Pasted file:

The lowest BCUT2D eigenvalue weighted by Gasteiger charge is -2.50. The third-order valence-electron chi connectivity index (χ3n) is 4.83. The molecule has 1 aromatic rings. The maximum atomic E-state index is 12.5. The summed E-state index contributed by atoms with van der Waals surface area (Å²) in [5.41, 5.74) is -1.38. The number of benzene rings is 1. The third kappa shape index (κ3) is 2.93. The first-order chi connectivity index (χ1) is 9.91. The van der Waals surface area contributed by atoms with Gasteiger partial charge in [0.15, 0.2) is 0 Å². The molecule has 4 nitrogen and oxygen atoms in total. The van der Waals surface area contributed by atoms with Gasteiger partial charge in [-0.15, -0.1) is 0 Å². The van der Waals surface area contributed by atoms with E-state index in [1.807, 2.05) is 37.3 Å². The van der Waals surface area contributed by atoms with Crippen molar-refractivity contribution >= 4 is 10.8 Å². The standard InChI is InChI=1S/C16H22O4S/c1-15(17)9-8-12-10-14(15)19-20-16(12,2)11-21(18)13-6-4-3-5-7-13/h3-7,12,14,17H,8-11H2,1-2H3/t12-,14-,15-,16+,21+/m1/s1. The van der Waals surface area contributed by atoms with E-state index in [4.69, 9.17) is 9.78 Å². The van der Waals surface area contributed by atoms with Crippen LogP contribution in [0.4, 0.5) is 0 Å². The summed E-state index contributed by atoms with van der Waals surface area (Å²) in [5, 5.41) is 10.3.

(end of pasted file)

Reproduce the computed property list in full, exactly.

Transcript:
The lowest BCUT2D eigenvalue weighted by Gasteiger charge is -2.50. The third-order valence-electron chi connectivity index (χ3n) is 4.83. The molecule has 1 aromatic rings. The maximum atomic E-state index is 12.5. The summed E-state index contributed by atoms with van der Waals surface area (Å²) in [5.41, 5.74) is -1.38. The number of benzene rings is 1. The third kappa shape index (κ3) is 2.93. The first-order chi connectivity index (χ1) is 9.91. The van der Waals surface area contributed by atoms with Gasteiger partial charge in [0.15, 0.2) is 0 Å². The molecule has 4 nitrogen and oxygen atoms in total. The van der Waals surface area contributed by atoms with Gasteiger partial charge in [-0.15, -0.1) is 0 Å². The van der Waals surface area contributed by atoms with E-state index in [1.807, 2.05) is 37.3 Å². The van der Waals surface area contributed by atoms with Crippen molar-refractivity contribution >= 4 is 10.8 Å². The standard InChI is InChI=1S/C16H22O4S/c1-15(17)9-8-12-10-14(15)19-20-16(12,2)11-21(18)13-6-4-3-5-7-13/h3-7,12,14,17H,8-11H2,1-2H3/t12-,14-,15-,16+,21+/m1/s1. The van der Waals surface area contributed by atoms with E-state index in [4.69, 9.17) is 9.78 Å². The van der Waals surface area contributed by atoms with Crippen LogP contribution in [0.4, 0.5) is 0 Å². The summed E-state index contributed by atoms with van der Waals surface area (Å²) in [5, 5.41) is 10.3.